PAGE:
Bury in Bloom- Northgate Roundabout

Bury in Bloom has been taking place since 1986, and “is your local campaign dedicated to promoting a greener, cleaner and a more beautiful Bury St Edmunds”.

For our part, Hazells have sponsored Northgate Roundabout via Bury in Bloom, which has a large amount of history behind it.Built in 1973, Northgate Roundabout was associated with the re-routing of what was the A45, which is now known as the A14. It sits at the end of Northgate Street, where it joins Etna Road, Fornham Road, Long Brackland, Cannon Street and Tayfen Road.

In order to compensate for the flow of traffic entering the town via junction no.43 (British Sugar), which Etna Road could not provide for, a new road and roundabout were built. However, for this to go ahead, it meant that a row of terraced houses known as Alexandra Cottages had to be demolished, along with a couple of local stores including Stebbing’s Bakery and Roy’s Chip shop, which provided “the best chips in town!”.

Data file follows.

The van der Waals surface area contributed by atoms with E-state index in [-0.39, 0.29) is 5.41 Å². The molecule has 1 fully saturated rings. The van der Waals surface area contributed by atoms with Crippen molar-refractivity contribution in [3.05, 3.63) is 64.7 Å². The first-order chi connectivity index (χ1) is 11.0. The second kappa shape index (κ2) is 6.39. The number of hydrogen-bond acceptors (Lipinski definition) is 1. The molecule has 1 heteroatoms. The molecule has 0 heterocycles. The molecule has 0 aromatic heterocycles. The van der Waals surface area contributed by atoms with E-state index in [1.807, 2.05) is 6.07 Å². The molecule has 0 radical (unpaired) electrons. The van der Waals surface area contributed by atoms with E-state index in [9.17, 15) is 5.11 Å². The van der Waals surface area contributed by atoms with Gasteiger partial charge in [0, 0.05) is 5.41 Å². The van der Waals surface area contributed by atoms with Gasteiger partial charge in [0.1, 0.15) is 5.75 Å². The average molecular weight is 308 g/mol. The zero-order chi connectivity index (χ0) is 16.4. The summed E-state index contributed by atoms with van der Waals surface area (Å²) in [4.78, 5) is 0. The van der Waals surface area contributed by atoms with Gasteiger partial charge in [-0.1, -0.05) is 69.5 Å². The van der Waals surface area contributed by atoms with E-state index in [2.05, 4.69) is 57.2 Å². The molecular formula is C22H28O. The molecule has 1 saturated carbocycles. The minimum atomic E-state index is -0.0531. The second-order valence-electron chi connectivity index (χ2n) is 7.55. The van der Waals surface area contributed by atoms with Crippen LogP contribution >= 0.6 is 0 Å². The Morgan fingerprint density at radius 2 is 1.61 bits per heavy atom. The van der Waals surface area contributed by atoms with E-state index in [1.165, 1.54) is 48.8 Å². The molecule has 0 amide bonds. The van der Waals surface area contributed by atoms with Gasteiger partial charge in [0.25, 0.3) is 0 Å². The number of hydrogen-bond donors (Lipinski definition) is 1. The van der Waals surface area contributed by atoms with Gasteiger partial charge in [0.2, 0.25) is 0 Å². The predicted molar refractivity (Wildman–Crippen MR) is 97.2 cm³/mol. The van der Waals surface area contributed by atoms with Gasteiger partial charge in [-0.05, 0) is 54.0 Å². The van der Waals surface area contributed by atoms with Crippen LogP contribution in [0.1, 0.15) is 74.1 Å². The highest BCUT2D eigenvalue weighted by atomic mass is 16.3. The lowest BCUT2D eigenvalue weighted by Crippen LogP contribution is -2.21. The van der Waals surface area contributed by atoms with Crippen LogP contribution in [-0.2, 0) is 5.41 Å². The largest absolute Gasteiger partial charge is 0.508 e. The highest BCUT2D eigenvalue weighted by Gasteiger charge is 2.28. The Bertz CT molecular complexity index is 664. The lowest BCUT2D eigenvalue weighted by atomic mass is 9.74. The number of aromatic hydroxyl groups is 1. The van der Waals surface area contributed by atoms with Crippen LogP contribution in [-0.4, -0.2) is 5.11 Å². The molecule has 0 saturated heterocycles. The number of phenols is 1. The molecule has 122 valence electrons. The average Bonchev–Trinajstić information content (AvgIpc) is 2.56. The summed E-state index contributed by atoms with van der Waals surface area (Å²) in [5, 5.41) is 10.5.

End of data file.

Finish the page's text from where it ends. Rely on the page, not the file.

Upon closer inspection it is apparent that the roundabout, though circular, has a substantial dip in the middle of it, rather like a doughnut. It is here that a large walnut tree grows. This tree would have grown originally in the garden of Stebbing’s bakery, and once that was demolished the roundabout was constructed around it.

The dip in the roundabout prevents the build-up of soil around its trunk, and therefore allows the roots of the walnut tree to breathe.

Once the roundabout had been built, a number of London Plane trees were planted around the doughnut ring.Bury in Bloom, supported by Hazells, have started to introduce spring plants to the roundabout including crocuses, tete-a-tete daffodils and grape hyacinths.

We are hoping to extend this selection later on in the year with more plantings.